The YIW singles initiative, “It Takes A Shul,” began planning in the fall and the four rebbetzins there addressed an audience of over 200 people to urge attendees to “make the phone call, make suggestions for each other, help unmarried men and women find potential matches,” continued Glatt. Committees were formed and they got to work. They launched a series of activities, compiled a data base, and sent out a census to the 1000 member families to know how many singles are in the shul. In January, another meeting of 80 people came together, divided into five groups and presented singles for matchmaking. Organizers and members of the YIW came together many nights for networking and brainstorming, they said, culminating in the Salad Wars event. This “paired YUConnects with a very motivated active singles committee with Mark Bernstein as Chairman,” noted Glatt. The tables were age-based and the men and women were divided in advance into groups that coordinators thought would be good matches. There was an “overwhelming response,” said Glatt.

Glatt pointed out that it was well publicized and they partnered with National Council of Young Israel and SawYouAtSinai and had to turn away 40 people because of space limitations. It was “upscale, trendy, professionally catered and decorated. It was a classy event. Thousands of dollars were raised in sponsorship, the YIW sponsored it, and a lot of effort, time, and money went into it. People can come and have a good time and go home with recipes, a basil plant.” She noted that there were connectors or facilitators at each table and throughout the room.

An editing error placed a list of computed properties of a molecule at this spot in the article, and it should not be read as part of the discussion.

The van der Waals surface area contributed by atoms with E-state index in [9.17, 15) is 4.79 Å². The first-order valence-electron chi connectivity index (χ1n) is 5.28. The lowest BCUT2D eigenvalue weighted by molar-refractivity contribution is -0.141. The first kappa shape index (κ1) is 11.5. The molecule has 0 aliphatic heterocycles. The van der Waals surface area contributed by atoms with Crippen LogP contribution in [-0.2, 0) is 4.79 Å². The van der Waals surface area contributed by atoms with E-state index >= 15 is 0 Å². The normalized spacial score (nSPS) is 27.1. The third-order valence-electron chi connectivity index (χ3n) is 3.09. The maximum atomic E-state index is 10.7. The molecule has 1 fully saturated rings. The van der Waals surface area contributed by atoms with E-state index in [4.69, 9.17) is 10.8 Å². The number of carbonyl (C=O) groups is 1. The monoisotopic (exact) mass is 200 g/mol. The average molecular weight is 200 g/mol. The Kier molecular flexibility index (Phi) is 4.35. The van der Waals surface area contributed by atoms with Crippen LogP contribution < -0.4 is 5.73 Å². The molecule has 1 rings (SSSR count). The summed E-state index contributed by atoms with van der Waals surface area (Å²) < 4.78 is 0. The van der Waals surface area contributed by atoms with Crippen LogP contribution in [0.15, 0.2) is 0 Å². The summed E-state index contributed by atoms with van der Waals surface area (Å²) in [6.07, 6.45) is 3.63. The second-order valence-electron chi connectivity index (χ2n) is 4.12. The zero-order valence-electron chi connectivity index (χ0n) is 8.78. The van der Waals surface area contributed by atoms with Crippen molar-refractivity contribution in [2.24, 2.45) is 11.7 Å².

“YUConnects emphasizes that singles are productive and valuable members of the community.” She stressed the need for “natural meeting venues.”

The facilitators were coached before the event on sensitivity, privacy concerns and how to make the attendees comfortable and feel welcome. As the men and women entered singly or in small groups, name tagged greeters guided them through the registration process and into an initial room with a buffet and small tables where they could stand, talk and be introduced. Some were at first shy, hesitant, and awkward, but, by the next part of the program, the initial tension dissolved under the guidance of the facilitators. The well dressed singles wearing gloves and aprons moved easily around the room on their salad wars tasks, interacting comfortably with each other. A genial buzz of relaxed conversation filled the room, decorated with yellow, orange, and green balloons and centerpieces of glass vases filled with colorful vegetables.

Said Sandy Klein, a facilitator, “So much planning, planning, planning. It’s very exciting; it’s finally happening.”

Enid Goldstein, an organizer, concurred. “Everybody gave their time, their neshoma, they met at night whether they were old enough to be in the shidduch parsha or not. We want to see people building a bait ne’eman and hopefully we will be successful.”